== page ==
Unpaid Internships

Unpaid internships are hot-button topic. In my province, they’re flat-out illegal, a point made excessively clear to hometown-startup Hootsuite. I do a lot of science mentoring, and I’m getting asked if I’d recommend taking an unpaid internship for the experience. In a nutshell: No.

Science doesn’t do unpaid internships. We don’t even do unfunded graduate programs.If you aren’t offered funding, you should think long and hard about how unvalued you are by your potential mentor, and run far, far away.

Unpaid internships are volunteering. Paid internships are work experience.

Volunteering has great value. Most of my “learning experiences” mistakes that taught me how to manage complex logistics came from running student societies, and a good chunk of my extemporaneous speaking skill comes from totally tripping up during public talks around my community. By learning these skills through volunteering, I got to skip making a fool of myself when starting out as a field geophysicist (logistics), public speaker (speaking), or university instructor (speaking AND logistics), instead making a fool of myself learning entirely different skills. Even when not directly skill-building, volunteering can be a way to network with like-minded professionals, or to support a cause that you value. I make an annual field trip to the far side of another country to talk about science careers to high school students, and donate my abilities to progress disaster mitigation projects that will never be prioritized in funding queues. Volunteering absolutely has a role, and I highly encourage making it a part of your life.

But: I don’t volunteer on for-profit projects where all my colleagues are getting paid for their work and I am not. If I volunteered in those circumstances, I would be declaring that my effort, my contribution, my skills, and my time were worthless compared to theirs. And if my effort is worthless, then it’s a waste of my time. And that’s exactly what an unpaid internship is.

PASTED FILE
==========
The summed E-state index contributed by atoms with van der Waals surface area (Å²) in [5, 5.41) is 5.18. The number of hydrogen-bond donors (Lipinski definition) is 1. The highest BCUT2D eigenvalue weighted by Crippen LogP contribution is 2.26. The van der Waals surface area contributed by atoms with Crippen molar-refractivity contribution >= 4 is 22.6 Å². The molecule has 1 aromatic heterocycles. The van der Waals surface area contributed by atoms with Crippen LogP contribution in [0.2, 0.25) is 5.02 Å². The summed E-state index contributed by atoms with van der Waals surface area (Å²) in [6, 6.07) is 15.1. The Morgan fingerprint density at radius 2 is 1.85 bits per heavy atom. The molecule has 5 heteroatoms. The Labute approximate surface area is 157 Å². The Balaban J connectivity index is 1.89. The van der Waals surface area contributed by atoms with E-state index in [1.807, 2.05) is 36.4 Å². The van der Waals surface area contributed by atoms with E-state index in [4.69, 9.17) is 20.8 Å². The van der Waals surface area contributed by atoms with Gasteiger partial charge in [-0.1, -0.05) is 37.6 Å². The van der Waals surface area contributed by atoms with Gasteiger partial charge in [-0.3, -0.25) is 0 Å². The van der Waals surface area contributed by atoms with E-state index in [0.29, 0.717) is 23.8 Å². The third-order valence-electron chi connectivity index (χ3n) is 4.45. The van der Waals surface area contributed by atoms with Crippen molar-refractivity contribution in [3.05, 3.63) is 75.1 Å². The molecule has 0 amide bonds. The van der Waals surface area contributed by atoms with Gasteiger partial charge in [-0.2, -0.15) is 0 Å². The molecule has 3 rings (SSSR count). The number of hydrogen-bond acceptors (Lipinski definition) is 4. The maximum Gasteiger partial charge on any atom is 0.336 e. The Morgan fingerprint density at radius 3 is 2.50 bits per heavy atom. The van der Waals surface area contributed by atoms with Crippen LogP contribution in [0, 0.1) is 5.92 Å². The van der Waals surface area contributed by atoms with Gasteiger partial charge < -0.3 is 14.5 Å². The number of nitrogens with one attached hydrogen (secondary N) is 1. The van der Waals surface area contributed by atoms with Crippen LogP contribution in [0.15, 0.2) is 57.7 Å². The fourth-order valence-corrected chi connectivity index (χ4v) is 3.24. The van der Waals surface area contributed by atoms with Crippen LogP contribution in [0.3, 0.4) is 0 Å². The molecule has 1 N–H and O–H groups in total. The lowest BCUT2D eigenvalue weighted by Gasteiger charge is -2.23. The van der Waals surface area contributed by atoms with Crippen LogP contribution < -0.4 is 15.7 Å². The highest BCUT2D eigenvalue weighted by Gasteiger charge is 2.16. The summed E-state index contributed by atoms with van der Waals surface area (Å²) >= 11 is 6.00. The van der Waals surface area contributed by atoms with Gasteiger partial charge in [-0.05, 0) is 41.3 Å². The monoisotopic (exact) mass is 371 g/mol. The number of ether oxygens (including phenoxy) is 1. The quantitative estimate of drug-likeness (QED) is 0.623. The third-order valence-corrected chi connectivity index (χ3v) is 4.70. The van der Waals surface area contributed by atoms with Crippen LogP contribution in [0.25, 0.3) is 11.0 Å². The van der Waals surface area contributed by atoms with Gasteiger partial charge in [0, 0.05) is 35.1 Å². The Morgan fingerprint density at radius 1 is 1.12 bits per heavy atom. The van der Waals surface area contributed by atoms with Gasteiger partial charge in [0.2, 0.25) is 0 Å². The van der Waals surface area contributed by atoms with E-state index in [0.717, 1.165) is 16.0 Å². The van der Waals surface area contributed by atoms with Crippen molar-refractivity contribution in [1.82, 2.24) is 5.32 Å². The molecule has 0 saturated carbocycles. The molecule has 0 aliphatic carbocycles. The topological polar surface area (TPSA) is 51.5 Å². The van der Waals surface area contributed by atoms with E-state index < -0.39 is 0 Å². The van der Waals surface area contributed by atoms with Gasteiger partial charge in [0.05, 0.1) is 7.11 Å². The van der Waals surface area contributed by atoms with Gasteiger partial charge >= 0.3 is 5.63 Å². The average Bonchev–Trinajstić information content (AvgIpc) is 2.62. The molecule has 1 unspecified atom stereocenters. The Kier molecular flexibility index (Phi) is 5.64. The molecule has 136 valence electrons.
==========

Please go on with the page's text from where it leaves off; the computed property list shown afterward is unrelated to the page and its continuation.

In geoscience, we hire summer students to do core logging, to haul geophysical equipment, to do the dull, hard tasks that are a vital part of this industry. Summer students get muddy, sore, soggy, and learn what it’s really like to do fieldwork instead of the tidy classroom-geology. In physics, we hire summer students to do the nit-picky lab work, mind-numbing data entry, or fiddle with statistical analysis. Once again, it’s the boring, even frustrating aspects of the career, probably with enough wait-time and repetitions to really contemplate the difference between classroom theory and workplace reality. My former classmates tell me it’s the same basic story in astronomy, biology, and chemistry: interns get paid, get real experience, and get supervised.

Interns don’t earn astonishingly good wages, but they don’t have enough experience to be astonishingly great employees yet. The pay is a token of respect, a symbol that transforms an internship into a professional interaction. If a corporation seriously can’t afford the meagre wage of an intern, especially with all the government pay-matching programs for apprenticeships and training periods, then that corporation’s finances are so pitiful they probably bounce paycheques and the imaginary “prestige” of volunteering for them will evaporate as they declare bankruptcy in the near future.

The internship deal is simple and mutually rewarding:
In return for enough pay to cover their textbooks, interns get enough experience to evaluate if this is really the career path they want to take.
In return for training and supervising, we filter out those unwilling to do the hard work before we waste time by hiring them.
In return for paying our interns, we ensure that our future-employee pool gains enough experience to not be disaster on their first junior-level jobs.

If you’re a proto-scientist and managed to get offered an unpaid internship, look elsewhere. Your would-be non-employer clearly doesn’t value you, your work, or their own responsibility to the scientific community. If you can’t get paid, volunteer for a research lab, or a national park, or an organization whose cause you support. And you know what? Most of those opportunities will pay you.

This entry was posted in Practice of Science. Bookmark the permalink.

Leave a Reply

Your email address will not be published. Required fields are marked *